He was born in Washington Place, New York. His father was a prominent theologian and philosopher. Also his elder brother, William, was famous as a philosopher. He attended schools in New York, London, Paris, Geneva. Then he entered Law School at Harvard in 1862. two years later he began to contribute reviews and short stories to American journals. Late he settled in Paris where he met Flaubert, Turgenev etc. he moved to London and very popular in society. In 1915, he became naturalised.
He wrote short stories, plays, books of criticism, autobiography and travel books, some 20 novels including: The Europeans, Washington Square, The portrait of the lady, The Bostonians, The tragic muse, The spoils of Poynton, The awkward age, The wings of the dove, The ambassadors, The golden bowl.
Plot and structure:
At a hotel in the resort town of Vevey, Switzerland, a young American named Winterbourne meets a rich, pretty American girl named Daisy Miller, who is traveling around Europe with her mother and her younger brother, Randolph. Winterbourne, who has lived in Geneva most of his life, is both charmed and mystified by Daisy, who is less proper than the European girls he has encountered. She seems wonderfully spontaneous, if a little crass and “uncultivated.” Despite the fact that Mrs. Costello, his aunt, strongly disapproves of the Millers and flatly refuses to be introduced to Daisy, Winterbourne spends time with Daisy at Vevey and even accompanies her, unchaperoned, to Chillon Castle, a famous local tourist attraction.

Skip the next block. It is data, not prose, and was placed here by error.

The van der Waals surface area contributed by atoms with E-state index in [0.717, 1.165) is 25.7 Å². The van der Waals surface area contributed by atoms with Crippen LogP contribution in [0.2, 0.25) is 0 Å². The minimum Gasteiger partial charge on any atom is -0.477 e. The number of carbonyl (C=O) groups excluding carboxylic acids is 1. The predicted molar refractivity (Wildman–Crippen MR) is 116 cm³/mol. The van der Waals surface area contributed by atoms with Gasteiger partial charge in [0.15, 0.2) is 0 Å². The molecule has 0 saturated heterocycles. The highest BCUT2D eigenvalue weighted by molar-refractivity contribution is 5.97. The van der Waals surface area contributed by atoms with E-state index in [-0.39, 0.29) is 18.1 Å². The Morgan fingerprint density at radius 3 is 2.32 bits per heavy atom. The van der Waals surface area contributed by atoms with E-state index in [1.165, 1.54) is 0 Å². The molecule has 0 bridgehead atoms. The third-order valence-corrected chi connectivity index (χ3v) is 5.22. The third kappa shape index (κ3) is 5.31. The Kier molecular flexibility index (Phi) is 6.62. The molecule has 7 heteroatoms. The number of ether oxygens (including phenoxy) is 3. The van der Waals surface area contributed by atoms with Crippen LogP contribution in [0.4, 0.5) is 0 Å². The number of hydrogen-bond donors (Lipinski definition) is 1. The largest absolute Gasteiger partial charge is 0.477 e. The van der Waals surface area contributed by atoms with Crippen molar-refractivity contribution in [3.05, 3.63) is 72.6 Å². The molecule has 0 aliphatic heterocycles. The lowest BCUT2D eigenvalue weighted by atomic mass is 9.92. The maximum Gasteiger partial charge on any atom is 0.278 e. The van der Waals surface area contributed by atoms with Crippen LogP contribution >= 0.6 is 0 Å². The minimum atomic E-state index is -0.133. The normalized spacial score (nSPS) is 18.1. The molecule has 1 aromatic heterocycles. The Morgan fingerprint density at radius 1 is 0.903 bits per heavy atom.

The following winter, Winterbourne goes to Rome, knowing Daisy will be there, and is distressed to learn from his aunt that she has taken up with a number of well-known fortune hunters and become the talk of the town. She has one suitor in particular; a handsome Italian named Mr. Giovanelli, of uncertain background, whose conduct with Daisy mystifies Winterbourne and scandalizes the American community in Rome. Among those scandalized is Mrs. Walker, who is at the center of Rome’s fashionable society.
Both Mrs. Walker and Winterbourne attempt to warn Daisy about the effect her behavior is having on her reputation, but she refuses to listen. As Daisy spends increasingly more time with Mr. Giovanelli, Winterbourne begins to have doubts about her character and how to interpret her behavior. He also becomes uncertain about the nature of Daisy’s relationship with Mr. Giovanelli. Sometimes Daisy tells him they are engaged, and other times she tells him they are not.
One night, on his way home from a dinner party, Winterbourne passes the Coliseum and decides to look at it by moonlight, braving the bad night air that is known to cause “Roman fever,” which is malaria. He finds Daisy and Mr. Giovanelli there and immediately comes to the conclusion that she is too lacking in self-respect to bother about. Winterbourne is still concerned for Daisy’s health, however, and he reproaches Giovanelli and urges him to get her safely home.